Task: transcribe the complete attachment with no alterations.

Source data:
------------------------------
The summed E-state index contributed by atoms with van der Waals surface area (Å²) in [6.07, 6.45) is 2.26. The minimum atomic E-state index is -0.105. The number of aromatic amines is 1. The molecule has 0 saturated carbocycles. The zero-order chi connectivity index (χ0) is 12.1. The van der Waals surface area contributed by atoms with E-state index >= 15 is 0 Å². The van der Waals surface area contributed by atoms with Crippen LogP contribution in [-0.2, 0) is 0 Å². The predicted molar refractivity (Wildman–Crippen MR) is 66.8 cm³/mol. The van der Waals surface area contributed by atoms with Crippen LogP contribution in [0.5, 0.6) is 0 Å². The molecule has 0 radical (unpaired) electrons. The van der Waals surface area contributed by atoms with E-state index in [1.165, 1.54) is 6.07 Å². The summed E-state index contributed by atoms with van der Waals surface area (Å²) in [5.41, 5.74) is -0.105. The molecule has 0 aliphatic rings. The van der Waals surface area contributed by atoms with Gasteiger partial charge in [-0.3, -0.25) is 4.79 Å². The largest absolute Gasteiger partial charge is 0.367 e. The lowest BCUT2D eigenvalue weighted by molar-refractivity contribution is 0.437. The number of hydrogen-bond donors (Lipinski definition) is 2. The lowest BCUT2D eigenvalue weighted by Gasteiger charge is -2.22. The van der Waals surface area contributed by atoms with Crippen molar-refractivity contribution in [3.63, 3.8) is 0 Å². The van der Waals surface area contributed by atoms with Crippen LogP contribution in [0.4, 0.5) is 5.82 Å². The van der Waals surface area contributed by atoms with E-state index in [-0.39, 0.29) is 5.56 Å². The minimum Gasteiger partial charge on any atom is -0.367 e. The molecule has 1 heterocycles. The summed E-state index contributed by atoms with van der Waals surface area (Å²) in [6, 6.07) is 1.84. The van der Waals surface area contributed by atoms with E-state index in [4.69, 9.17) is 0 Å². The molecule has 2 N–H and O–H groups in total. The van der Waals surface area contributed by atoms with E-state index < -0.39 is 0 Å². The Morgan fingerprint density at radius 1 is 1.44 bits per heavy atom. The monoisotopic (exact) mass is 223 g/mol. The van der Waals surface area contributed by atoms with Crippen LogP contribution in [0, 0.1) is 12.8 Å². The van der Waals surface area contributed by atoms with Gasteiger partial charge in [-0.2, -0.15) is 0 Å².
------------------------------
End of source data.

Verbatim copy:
The summed E-state index contributed by atoms with van der Waals surface area (Å²) in [6.07, 6.45) is 2.26. The minimum atomic E-state index is -0.105. The number of aromatic amines is 1. The molecule has 0 saturated carbocycles. The zero-order chi connectivity index (χ0) is 12.1. The van der Waals surface area contributed by atoms with E-state index >= 15 is 0 Å². The van der Waals surface area contributed by atoms with Crippen LogP contribution in [-0.2, 0) is 0 Å². The predicted molar refractivity (Wildman–Crippen MR) is 66.8 cm³/mol. The van der Waals surface area contributed by atoms with Crippen LogP contribution in [0.5, 0.6) is 0 Å². The molecule has 0 radical (unpaired) electrons. The van der Waals surface area contributed by atoms with E-state index in [1.165, 1.54) is 6.07 Å². The summed E-state index contributed by atoms with van der Waals surface area (Å²) in [5.41, 5.74) is -0.105. The molecule has 0 aliphatic rings. The van der Waals surface area contributed by atoms with Gasteiger partial charge in [-0.3, -0.25) is 4.79 Å². The largest absolute Gasteiger partial charge is 0.367 e. The lowest BCUT2D eigenvalue weighted by molar-refractivity contribution is 0.437. The number of hydrogen-bond donors (Lipinski definition) is 2. The lowest BCUT2D eigenvalue weighted by Gasteiger charge is -2.22. The van der Waals surface area contributed by atoms with Crippen molar-refractivity contribution in [3.63, 3.8) is 0 Å². The van der Waals surface area contributed by atoms with Crippen LogP contribution in [0.4, 0.5) is 5.82 Å². The van der Waals surface area contributed by atoms with E-state index in [-0.39, 0.29) is 5.56 Å². The minimum Gasteiger partial charge on any atom is -0.367 e. The molecule has 1 heterocycles. The summed E-state index contributed by atoms with van der Waals surface area (Å²) in [6, 6.07) is 1.84. The van der Waals surface area contributed by atoms with E-state index in [4.69, 9.17) is 0 Å². The molecule has 2 N–H and O–H groups in total. The van der Waals surface area contributed by atoms with E-state index < -0.39 is 0 Å². The Morgan fingerprint density at radius 1 is 1.44 bits per heavy atom. The monoisotopic (exact) mass is 223 g/mol. The van der Waals surface area contributed by atoms with Crippen LogP contribution in [0, 0.1) is 12.8 Å². The van der Waals surface area contributed by atoms with Gasteiger partial charge in [-0.2, -0.15) is 0 Å².